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Russian Imaginism

Teoriia svobodnogo stikha: zametki o poeticheskoi tekhnike [Theory of verse libre: notes on poetic technique].

Moscow: Izd-vo "Imazhinisty", 1920. Octavo (17.5 × 13.5 cm). Original printed wrappers; 48 pp. Unopened and uncut. Wrappers detached; light foxing to wrappers; text evenly toned to stock, internally very good.

First Russian language publication of Charles Vildrac (1882-1971) and Georges Duhamel’s (1884-1966) 1910 “Notes sur la Technique poétique,” translated with commentary by the Imaginist poet Vadim Shershenevich (1893-1942). The translation helped Shershenevich to further formulate his theory of "Imaginism" (Imazhinizm), a poetic movement he founded along with the poets Sergei Esenin and Anatoli Mariengof. Most closely associated with the Futurists, the Imaginists were especially active in Moscow in 1919-1924 and were popular with the audiences for the anarchic and sensationalist tendencies in their poetry. Shershenevich was in continuous competition with the Futurist Vladimir Maiakovsky; two poets both wrote texts for the ROSTA (Russian Telegraph Agency) window displays during the Russian Civil War (1918-1922). The rear wrapper of this edition contains a famous cubist portrait of Vadim Shershenevich done by Boris Erdman, a stage set designer who for a time belonged to the Imaginist group. Complete works of Shershenevich to date, including his dramatic works and his translations of Marinetti are listed on the inside of the front wrapper. A catalog of the “Imazhinisty” publishing house, appears on the inside of the rear wrapper, with Sergei Esenin listed as one of the editors. KVK, OCLC show the copies at Bayerische Staatsbibliothek, Bamberg, BnF, Geneva, Getty, HvA, Wisconsin Madison, and Harvard. The copy at Staatsbibliothek zu Berlin is a war loss.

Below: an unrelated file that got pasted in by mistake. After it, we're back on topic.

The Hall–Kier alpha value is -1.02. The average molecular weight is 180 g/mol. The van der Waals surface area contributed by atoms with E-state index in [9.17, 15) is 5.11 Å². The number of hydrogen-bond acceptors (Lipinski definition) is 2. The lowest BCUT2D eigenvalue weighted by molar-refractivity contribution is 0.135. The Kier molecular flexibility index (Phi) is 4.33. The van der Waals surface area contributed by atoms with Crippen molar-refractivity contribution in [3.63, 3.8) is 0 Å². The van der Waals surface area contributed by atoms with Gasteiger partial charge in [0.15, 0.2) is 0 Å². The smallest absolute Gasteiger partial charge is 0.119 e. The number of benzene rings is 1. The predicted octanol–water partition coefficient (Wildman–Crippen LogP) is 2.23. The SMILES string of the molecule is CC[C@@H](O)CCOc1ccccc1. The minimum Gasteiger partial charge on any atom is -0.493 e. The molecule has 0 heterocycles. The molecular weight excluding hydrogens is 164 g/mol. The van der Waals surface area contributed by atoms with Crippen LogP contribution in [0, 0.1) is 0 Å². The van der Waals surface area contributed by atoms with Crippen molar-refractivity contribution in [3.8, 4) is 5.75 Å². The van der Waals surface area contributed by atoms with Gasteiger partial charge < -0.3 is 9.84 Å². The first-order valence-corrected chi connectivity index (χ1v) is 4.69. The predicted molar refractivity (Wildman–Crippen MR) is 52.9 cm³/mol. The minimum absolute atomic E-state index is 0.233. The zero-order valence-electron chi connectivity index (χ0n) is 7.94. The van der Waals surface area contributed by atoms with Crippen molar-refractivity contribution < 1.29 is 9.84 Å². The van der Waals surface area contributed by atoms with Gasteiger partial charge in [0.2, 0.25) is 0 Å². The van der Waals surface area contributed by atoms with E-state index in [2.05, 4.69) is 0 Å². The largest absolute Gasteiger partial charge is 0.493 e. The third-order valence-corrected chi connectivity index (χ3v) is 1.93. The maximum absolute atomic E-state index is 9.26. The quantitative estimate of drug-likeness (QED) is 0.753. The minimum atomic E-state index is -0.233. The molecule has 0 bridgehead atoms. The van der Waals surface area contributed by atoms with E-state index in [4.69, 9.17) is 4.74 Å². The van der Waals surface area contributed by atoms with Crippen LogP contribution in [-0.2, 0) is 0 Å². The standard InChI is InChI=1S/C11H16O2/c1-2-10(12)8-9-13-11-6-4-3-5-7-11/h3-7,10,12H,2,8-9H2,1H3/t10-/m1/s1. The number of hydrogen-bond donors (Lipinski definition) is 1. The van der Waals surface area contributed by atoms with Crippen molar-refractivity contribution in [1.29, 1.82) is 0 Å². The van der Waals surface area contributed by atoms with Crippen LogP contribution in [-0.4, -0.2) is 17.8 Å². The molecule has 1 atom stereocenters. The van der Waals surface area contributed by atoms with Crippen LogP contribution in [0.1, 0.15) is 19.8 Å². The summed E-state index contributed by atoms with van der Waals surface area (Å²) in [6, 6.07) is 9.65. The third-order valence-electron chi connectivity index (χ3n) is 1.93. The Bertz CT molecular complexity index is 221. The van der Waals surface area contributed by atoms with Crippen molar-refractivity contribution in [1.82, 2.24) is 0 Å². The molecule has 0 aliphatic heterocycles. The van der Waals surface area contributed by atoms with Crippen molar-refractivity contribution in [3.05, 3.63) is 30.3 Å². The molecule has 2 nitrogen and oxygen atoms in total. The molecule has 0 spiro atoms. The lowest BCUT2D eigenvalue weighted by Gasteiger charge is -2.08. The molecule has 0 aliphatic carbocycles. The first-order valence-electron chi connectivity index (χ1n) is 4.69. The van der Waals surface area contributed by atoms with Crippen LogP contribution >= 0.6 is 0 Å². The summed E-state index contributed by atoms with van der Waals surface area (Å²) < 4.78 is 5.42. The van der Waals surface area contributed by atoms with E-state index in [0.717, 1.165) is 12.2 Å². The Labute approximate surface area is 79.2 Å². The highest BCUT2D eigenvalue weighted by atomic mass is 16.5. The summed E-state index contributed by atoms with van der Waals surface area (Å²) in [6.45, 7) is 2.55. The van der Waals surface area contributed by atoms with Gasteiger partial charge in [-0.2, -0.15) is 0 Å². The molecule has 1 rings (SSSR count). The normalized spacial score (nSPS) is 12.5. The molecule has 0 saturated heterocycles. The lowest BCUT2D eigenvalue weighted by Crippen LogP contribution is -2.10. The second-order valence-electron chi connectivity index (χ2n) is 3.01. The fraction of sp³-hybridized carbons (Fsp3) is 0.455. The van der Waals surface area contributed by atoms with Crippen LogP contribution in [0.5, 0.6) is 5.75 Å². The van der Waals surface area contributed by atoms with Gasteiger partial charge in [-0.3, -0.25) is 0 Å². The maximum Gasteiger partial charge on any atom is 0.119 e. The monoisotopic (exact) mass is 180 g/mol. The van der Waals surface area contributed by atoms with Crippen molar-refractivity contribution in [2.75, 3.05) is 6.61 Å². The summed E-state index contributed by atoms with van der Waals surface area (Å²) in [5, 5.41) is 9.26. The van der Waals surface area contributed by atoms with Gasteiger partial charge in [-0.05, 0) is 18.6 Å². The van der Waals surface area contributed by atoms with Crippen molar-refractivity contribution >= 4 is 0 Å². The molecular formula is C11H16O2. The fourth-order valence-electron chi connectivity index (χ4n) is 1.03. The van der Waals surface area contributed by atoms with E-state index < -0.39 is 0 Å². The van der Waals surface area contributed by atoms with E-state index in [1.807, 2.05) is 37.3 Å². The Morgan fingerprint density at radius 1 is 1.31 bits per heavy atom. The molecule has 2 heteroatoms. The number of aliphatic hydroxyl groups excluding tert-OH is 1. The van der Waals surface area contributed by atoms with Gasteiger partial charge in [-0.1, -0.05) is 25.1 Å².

Book ID: P6547

Price: $750.00